The True Price Of Buying Newcastle United


Ian began writing Twohundredpercent in May 2006. He lives in Brighton. He has also written for, amongst others, Pitch Invasion, FC Business Magazine, The Score, When Saturday Comes, Stand Against Modern Football and The Football Supporter. Ian was the first winner of the Socrates Award For Not Being Dead Yet at the 2010 NOPA awards for football bloggers.

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12 Responses

  1. Mark H says:

    A note on the Profitable Group. The issue with the Colchester or London land isnt that Profitable want to make a huge profit (they do) but that investors most likely cant make money. Potential investors are sold by Profitable on the idea that protected low value land can be converted to high value land by a touch of of the Profitable magic wand for which they pay a very high mark up. (1500% reported on Hounslow). None of Profitables UK sites have shown any hint of converting and investors are getting a bit grumpy. Profitable have also moved into the area of engine oil additives an area historically which has shown the ethical approach of snake oil salespeople. They may be different of course.

  2. Alan says:

    Some of this article may be true but there is a lot of guesswork going on!

  3. davy Paulson says:

    does the club own Darsley Park?

    I was under the impression that it was leased to them by the Civil Service Sports Council about 10 years ago, on a 99 year lease. I could be wrong mind – they may have bought it later…..

  4. Rob says:

    Alan: all of the values used in calculations have come from those speculated by other sources – where two values have differed (or it hasn’t been clear if it has been included, as in the case of things like tax, and even appearance, goal and clean sheet bonuses), I’ve taken the lower one, so that it is more of a conservative estimate. In areas such as image rights, signing on fees and transfer fees, I’ve assumed the norm in football, unless other sources have contradicted it. Nobody will be able to state for a fact what all of the figures are without having access to Newcastle’s payroll and other accounting sheets. The last publicly available figures (as at June 2008) show Newcastle’s entire wage bill was £74.6m. Last season’s will be in a similar region, and all Premiership clubs had a higher wage bill in 2007-2008 than in 2006-2007, and I expect this season to be no different. Regardless of how accurate or not my calculations have been, their wage bill is not sustainable for a club in the Championship, without the aid of a benefactor.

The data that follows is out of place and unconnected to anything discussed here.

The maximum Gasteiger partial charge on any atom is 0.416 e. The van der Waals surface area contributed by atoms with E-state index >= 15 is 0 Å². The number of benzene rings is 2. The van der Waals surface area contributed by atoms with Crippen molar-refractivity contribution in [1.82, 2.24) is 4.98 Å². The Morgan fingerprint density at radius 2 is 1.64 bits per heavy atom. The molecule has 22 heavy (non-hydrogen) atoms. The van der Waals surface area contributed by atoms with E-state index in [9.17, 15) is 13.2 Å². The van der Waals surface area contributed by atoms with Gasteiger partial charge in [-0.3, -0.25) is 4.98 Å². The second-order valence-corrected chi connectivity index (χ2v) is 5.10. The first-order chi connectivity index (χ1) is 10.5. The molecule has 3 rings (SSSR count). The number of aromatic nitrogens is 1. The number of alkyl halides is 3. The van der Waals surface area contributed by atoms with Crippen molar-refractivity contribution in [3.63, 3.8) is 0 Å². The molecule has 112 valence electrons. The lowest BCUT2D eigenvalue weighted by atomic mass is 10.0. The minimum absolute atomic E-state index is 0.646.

Davy: All other sources I’ve seen are unlear, but imply Darsley Park’s is Newcastle’s, but now you’ve brought CSSC’s name into it, I can find a couple of areas that point out exactly what you have said, and it appears you are right, and there is no suggestion anywhere that Newcastle have bought Darsley Park, so thanks for brining that to my attention.

  5. coachie says:

    Regardless of the actual figures, an excellent column. truly damning. i thought southampton’s fate was bad enough.

  6. Martin says:

    Interesting stuff. Perhaps the ridiculous player payments you describe at Newcastle could finally be the case that explodes the football creditor rule. I really can’t see the PFA being able to afford them and you can imagine the reaction of all the other players to having to bail them out.

  7. Sven says:

    Absoulte tosh the whole thing. Heresay, speculation and founded on 2 + 2 = 5 philosophy. None of it adds up.

    You claim that the wage bill last year was 74.9m. Later in the piece you attempt to show how the 74.9m is made up. You offer the following:

    £44m wages, £15.4m transfer installments, 6.2m image rights and £8.6m loyalty. All of this very conveniently adds upto £74.9m